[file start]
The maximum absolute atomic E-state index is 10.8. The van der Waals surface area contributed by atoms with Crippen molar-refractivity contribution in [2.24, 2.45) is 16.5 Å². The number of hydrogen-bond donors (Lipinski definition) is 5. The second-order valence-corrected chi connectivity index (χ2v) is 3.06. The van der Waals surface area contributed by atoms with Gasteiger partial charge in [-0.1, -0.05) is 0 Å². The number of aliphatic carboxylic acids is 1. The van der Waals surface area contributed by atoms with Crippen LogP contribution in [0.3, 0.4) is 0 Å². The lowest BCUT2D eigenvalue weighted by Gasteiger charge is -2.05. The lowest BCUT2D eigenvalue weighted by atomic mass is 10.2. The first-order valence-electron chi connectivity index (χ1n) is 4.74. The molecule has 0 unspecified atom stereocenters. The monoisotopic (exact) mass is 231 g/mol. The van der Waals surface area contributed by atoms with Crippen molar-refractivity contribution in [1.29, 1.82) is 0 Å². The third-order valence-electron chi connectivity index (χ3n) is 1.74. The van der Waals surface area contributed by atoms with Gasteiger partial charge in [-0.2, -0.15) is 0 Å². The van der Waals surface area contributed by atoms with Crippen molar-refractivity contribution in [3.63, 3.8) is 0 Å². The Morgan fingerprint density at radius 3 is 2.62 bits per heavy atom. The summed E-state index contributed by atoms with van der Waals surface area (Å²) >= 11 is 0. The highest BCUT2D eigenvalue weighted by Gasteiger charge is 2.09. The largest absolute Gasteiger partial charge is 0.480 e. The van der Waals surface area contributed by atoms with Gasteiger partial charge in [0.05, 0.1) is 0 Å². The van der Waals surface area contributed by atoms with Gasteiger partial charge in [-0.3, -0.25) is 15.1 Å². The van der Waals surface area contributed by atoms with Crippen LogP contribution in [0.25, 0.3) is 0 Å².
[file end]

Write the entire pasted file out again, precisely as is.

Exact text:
The maximum absolute atomic E-state index is 10.8. The van der Waals surface area contributed by atoms with Crippen molar-refractivity contribution in [2.24, 2.45) is 16.5 Å². The number of hydrogen-bond donors (Lipinski definition) is 5. The second-order valence-corrected chi connectivity index (χ2v) is 3.06. The van der Waals surface area contributed by atoms with Gasteiger partial charge in [-0.1, -0.05) is 0 Å². The number of aliphatic carboxylic acids is 1. The van der Waals surface area contributed by atoms with Crippen LogP contribution in [0.3, 0.4) is 0 Å². The lowest BCUT2D eigenvalue weighted by Gasteiger charge is -2.05. The lowest BCUT2D eigenvalue weighted by atomic mass is 10.2. The first-order valence-electron chi connectivity index (χ1n) is 4.74. The molecule has 0 unspecified atom stereocenters. The monoisotopic (exact) mass is 231 g/mol. The van der Waals surface area contributed by atoms with Crippen molar-refractivity contribution in [1.29, 1.82) is 0 Å². The third-order valence-electron chi connectivity index (χ3n) is 1.74. The van der Waals surface area contributed by atoms with Gasteiger partial charge in [-0.2, -0.15) is 0 Å². The van der Waals surface area contributed by atoms with Crippen molar-refractivity contribution in [3.63, 3.8) is 0 Å². The Morgan fingerprint density at radius 3 is 2.62 bits per heavy atom. The summed E-state index contributed by atoms with van der Waals surface area (Å²) >= 11 is 0. The highest BCUT2D eigenvalue weighted by Gasteiger charge is 2.09. The largest absolute Gasteiger partial charge is 0.480 e. The van der Waals surface area contributed by atoms with Gasteiger partial charge in [0.05, 0.1) is 0 Å². The van der Waals surface area contributed by atoms with Gasteiger partial charge in [-0.3, -0.25) is 15.1 Å². The van der Waals surface area contributed by atoms with Crippen LogP contribution in [0.25, 0.3) is 0 Å².